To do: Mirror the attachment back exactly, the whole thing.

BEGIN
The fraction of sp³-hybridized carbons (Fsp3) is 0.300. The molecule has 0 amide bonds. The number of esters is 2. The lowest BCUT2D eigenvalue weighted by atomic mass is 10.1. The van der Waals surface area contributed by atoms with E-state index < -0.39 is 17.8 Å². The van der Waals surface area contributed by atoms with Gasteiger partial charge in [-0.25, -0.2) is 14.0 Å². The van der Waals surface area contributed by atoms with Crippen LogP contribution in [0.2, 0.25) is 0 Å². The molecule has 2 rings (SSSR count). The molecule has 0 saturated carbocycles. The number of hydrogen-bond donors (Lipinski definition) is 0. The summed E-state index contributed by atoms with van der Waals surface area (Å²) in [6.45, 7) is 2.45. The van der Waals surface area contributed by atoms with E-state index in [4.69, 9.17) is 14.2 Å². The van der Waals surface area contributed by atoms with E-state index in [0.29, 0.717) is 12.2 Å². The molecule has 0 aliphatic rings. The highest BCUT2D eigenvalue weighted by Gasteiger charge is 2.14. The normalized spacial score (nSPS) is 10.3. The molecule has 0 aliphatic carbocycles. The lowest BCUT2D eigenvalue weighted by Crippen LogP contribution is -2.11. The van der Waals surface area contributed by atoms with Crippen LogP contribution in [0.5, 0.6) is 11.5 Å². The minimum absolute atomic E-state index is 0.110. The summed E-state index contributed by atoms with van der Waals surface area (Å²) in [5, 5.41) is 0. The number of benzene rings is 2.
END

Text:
The fraction of sp³-hybridized carbons (Fsp3) is 0.300. The molecule has 0 amide bonds. The number of esters is 2. The lowest BCUT2D eigenvalue weighted by atomic mass is 10.1. The van der Waals surface area contributed by atoms with E-state index < -0.39 is 17.8 Å². The van der Waals surface area contributed by atoms with Gasteiger partial charge in [-0.25, -0.2) is 14.0 Å². The van der Waals surface area contributed by atoms with Crippen LogP contribution in [0.2, 0.25) is 0 Å². The molecule has 2 rings (SSSR count). The molecule has 0 saturated carbocycles. The number of hydrogen-bond donors (Lipinski definition) is 0. The summed E-state index contributed by atoms with van der Waals surface area (Å²) in [6.45, 7) is 2.45. The van der Waals surface area contributed by atoms with E-state index in [4.69, 9.17) is 14.2 Å². The van der Waals surface area contributed by atoms with E-state index in [0.29, 0.717) is 12.2 Å². The molecule has 0 aliphatic rings. The highest BCUT2D eigenvalue weighted by Gasteiger charge is 2.14. The normalized spacial score (nSPS) is 10.3. The molecule has 0 aliphatic carbocycles. The lowest BCUT2D eigenvalue weighted by Crippen LogP contribution is -2.11. The van der Waals surface area contributed by atoms with Crippen LogP contribution in [0.5, 0.6) is 11.5 Å². The minimum absolute atomic E-state index is 0.110. The summed E-state index contributed by atoms with van der Waals surface area (Å²) in [5, 5.41) is 0. The number of benzene rings is 2.